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I was wondering it it was possible to relay a socket object in either C# or Java? (Preferably C#)

I have lots of little programs i make and host them on my home pc, but my pc is behind a router, so i have to forward a port on my router every time i want to make a new application. So is there a way to send a tcp connection to another application on the same computer? for instance i get a connection in with the first line of text being RELAY::21005 which would then forward that port to localhost:21005 ?

Any help, tutorials, code snippets would be much appreciated. Thank you! :)

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Although I don't think anything like that exists, I'm interested to see what the community can come up with.... so +1 –  user610650 Jul 15 '11 at 17:46
4  
Not sure you want an outside program telling your computer what ports to open. But you're kind of describing a proxy service, so you could probably dig up some simple open source proxy project and see how they're forwarding data. And this is also kinda what ssh tunneling is all about, so you could employ that instead. –  Marvo Jul 15 '11 at 17:48
    
How would ssh tunneling allow sharing a port? –  user610650 Jul 15 '11 at 17:51
1  
@sixfeetsix - the -L and -R options open a listening port on one machine, and forward connections to a port on another machine. There are a lot of questions about this on superuser: superuser.com/search?q=ssh+tunnel –  parsifal Jul 15 '11 at 18:18
1  
@sixfeetsix - have you read the documentation for ssh? Do you have specific questions about what you read? Because it's pretty clear about how tunneling works. –  parsifal Jul 15 '11 at 18:26
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5 Answers

up vote 1 down vote accepted

One problem you might face with your suggested solution (first line identifies target port) is that you'll have to change all of your client programs to send that first line. That's easy for programs you've written yourself but not so convenient if you want to connect to your PC's web server or ssh daemon etc. It's not impossible of course, but does make it hard.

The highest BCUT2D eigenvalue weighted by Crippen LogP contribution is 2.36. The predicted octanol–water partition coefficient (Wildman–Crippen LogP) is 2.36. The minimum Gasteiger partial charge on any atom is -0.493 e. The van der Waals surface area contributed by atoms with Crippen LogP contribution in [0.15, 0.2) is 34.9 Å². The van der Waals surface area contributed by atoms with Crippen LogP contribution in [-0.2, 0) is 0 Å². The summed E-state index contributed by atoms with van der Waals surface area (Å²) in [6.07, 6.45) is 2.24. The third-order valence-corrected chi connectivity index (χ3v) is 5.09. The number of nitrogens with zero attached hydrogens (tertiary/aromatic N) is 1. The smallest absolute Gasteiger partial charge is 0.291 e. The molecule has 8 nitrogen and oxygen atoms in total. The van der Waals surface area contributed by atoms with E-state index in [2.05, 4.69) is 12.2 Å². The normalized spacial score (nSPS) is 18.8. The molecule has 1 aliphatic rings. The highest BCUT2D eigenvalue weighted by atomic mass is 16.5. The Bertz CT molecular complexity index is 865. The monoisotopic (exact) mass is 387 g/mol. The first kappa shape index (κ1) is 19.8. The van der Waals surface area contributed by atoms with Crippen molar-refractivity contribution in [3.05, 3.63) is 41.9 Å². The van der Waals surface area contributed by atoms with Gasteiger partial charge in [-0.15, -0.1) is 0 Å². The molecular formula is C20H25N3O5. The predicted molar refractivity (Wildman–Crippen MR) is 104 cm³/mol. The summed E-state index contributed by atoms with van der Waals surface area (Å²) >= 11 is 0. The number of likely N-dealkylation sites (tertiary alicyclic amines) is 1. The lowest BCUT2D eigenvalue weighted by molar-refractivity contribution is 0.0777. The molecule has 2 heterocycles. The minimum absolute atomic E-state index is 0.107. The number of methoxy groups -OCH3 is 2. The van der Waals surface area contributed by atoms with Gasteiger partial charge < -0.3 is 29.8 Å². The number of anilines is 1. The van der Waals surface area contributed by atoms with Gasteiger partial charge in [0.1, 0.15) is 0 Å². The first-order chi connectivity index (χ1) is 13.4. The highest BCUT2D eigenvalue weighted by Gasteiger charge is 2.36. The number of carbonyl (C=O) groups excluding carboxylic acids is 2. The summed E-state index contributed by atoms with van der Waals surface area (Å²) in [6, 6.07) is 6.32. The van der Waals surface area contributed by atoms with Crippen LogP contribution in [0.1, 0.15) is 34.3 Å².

I'd suggest your routing server listens on two ports - a control port and a "normal" port (I can't think of a better name at the moment). You would send control messages to the control port to indicate "until further notice redirect all incoming connections on the normal port to port nnnn". That avoids having to manipulate client protocols.

I don't know enough C# to provide advice about a C# solution, but in Java I'd simply do something like:

while (true) {
    acceptConnectionOnNormalPort()
    connectToTargetPort()
    startThreadCopyingDataFromAcceptedPortToTargetPort()
    startThreadCopyingDataFromTargetPortToAcceptedPort()
}

You'd not be able to scale that easily into thousands of connections...

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May want to check out this old favorite: netcat

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K I take back my comment, check this out:

http://msdn.microsoft.com/en-us/library/aa395195.aspx

Using this requires the port sharing service to be up (it is disabled by default):

The Net.TCP Port Sharing Service is available on all operating systems that support .NET Framework 3.0, but the service is not enabled by default.

All of this is only useful to you if you are using WCF services tho.

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That looks very intresting, I'll see what i can come up with using that later on, thanks! –  Thomas Owers Jul 15 '11 at 18:26
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The easiest approach IMO is to use ssh tunneling. As I wrote in my comment, there are lots of questions on SU that will show you how to do this.

But assuming that you want to program something ...

You'll need to create a client and a server. The client will have threads that call accept on whatever local ports you want to open. When a connection comes to a port, you create another thread that opens a connection to the server and continually sends data over the wire.

The server program listens on a single port, which you open in your firewall. It waits for connections on that port, and when it receives one it opens a connection to the specified local port. Then it shuffles bytes from one to the other.

The only trick is that you have to define a protocol for specifying the destination port in the client-server stream. Simplest approach is to write a two-byte integer at the start of the stream.

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Yes, it is possible to relay a socket. You can use TURN http://en.wikipedia.org/wiki/Traversal_Using_Relay_NAT

Some of TURN library/application:

  • pjnath
  • turnserver.sourceforge.net
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